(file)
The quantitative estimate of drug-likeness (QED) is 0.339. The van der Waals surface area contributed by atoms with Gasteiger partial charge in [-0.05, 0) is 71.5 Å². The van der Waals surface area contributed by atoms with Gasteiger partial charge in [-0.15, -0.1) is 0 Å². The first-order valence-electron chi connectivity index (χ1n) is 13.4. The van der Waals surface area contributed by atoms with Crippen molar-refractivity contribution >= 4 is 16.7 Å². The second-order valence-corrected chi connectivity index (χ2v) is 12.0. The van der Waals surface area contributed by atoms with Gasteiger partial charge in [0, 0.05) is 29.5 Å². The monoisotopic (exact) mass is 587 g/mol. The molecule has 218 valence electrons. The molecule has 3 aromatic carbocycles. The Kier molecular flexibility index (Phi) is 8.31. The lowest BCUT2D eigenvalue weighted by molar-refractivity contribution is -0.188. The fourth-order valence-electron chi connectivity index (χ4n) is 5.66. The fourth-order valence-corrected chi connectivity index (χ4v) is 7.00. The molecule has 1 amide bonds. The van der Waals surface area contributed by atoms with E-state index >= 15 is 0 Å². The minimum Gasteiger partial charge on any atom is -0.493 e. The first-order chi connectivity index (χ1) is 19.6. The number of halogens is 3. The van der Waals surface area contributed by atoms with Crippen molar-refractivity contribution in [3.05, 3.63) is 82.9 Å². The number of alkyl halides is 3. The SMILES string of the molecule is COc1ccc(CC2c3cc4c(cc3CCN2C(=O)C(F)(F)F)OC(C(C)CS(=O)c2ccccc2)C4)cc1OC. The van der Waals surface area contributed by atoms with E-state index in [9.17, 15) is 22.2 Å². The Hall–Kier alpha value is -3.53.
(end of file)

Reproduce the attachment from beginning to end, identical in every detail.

The quantitative estimate of drug-likeness (QED) is 0.339. The van der Waals surface area contributed by atoms with Gasteiger partial charge in [-0.05, 0) is 71.5 Å². The van der Waals surface area contributed by atoms with Gasteiger partial charge in [-0.15, -0.1) is 0 Å². The first-order valence-electron chi connectivity index (χ1n) is 13.4. The van der Waals surface area contributed by atoms with Crippen molar-refractivity contribution >= 4 is 16.7 Å². The second-order valence-corrected chi connectivity index (χ2v) is 12.0. The van der Waals surface area contributed by atoms with Gasteiger partial charge in [0, 0.05) is 29.5 Å². The monoisotopic (exact) mass is 587 g/mol. The molecule has 218 valence electrons. The molecule has 3 aromatic carbocycles. The Kier molecular flexibility index (Phi) is 8.31. The lowest BCUT2D eigenvalue weighted by molar-refractivity contribution is -0.188. The fourth-order valence-electron chi connectivity index (χ4n) is 5.66. The fourth-order valence-corrected chi connectivity index (χ4v) is 7.00. The molecule has 1 amide bonds. The van der Waals surface area contributed by atoms with E-state index >= 15 is 0 Å². The minimum Gasteiger partial charge on any atom is -0.493 e. The first-order chi connectivity index (χ1) is 19.6. The number of halogens is 3. The van der Waals surface area contributed by atoms with Crippen molar-refractivity contribution in [3.05, 3.63) is 82.9 Å². The number of alkyl halides is 3. The SMILES string of the molecule is COc1ccc(CC2c3cc4c(cc3CCN2C(=O)C(F)(F)F)OC(C(C)CS(=O)c2ccccc2)C4)cc1OC. The van der Waals surface area contributed by atoms with E-state index in [9.17, 15) is 22.2 Å². The Hall–Kier alpha value is -3.53.